FROM Sean Gourley
PRISM, How Much Big Data Is the NSA Collecting and from Whom? On his way to meeting China's new leader today, President Obama stopped in San Jose to celebrate California's implementation of the Affordable Care Act. He ended up making a lengthy defense of the massive gathering of telephone records and Internet data , secret programs revealed in the past two days. The President said government access to Google, Facebook and other Internet records does not apply to "US citizens or people in the US." He insisted it's all approved and monitored by Congress and federal judges, but he conceded that privacy has been sacrificed for national security. We hear more about what's been revealed and how it might impact the so-called "shirt-sleeve" summit in the desert of Southern California.
What is Trump's plan for Middle East peace? On his first foreign tour, President Trump has promised "peace" between Israel and the Palestinians. Are there any details for re-starting talks that have been stalled for the past three years?
Venezuela spirals into economic and political chaos Venezuela, a country whose potential for prosperity is unmatched, finds itself on the verge of civil war. What sustains the repressive government? With time running out, guest host León Krauze looks at what the international community can do to pull the country from the edge of collapse.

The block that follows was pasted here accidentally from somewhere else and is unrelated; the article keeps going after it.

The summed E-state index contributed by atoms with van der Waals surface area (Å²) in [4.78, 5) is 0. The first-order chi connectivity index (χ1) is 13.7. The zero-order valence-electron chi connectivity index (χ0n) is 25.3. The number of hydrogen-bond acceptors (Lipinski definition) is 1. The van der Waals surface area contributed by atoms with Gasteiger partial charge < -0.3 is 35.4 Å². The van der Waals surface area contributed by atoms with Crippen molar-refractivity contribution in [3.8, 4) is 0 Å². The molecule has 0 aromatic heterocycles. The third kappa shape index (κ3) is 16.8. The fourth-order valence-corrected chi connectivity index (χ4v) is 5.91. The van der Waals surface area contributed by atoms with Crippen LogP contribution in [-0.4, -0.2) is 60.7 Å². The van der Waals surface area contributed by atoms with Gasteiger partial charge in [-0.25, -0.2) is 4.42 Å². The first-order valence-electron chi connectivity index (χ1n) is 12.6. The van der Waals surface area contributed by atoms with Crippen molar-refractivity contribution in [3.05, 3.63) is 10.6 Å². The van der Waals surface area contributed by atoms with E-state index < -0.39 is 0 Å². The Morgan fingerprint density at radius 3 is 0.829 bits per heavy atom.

Human Rights in the era of Donald Trump President Trump’s UN Ambassador, Nikki Haley, said today the US might pull out of the United Nations’ Human Rights Council. Serious violators of human rights are members of the Council itself–and a US resignation could make things worse. Later on today’s show, now that he’s into his second term, comedian turned US Senator Al Franken is telling jokes again.
Janesville and the American Dream Janesville, Wisconsin is the hometown of Republican House Speaker Paul Ryan. But he couldn’t prevent the closing of the General Motors factory after 100 years. On this Memorial Day rebroadcast of To the Point, we hear what’s happened to what once was a model of American middle-class unity.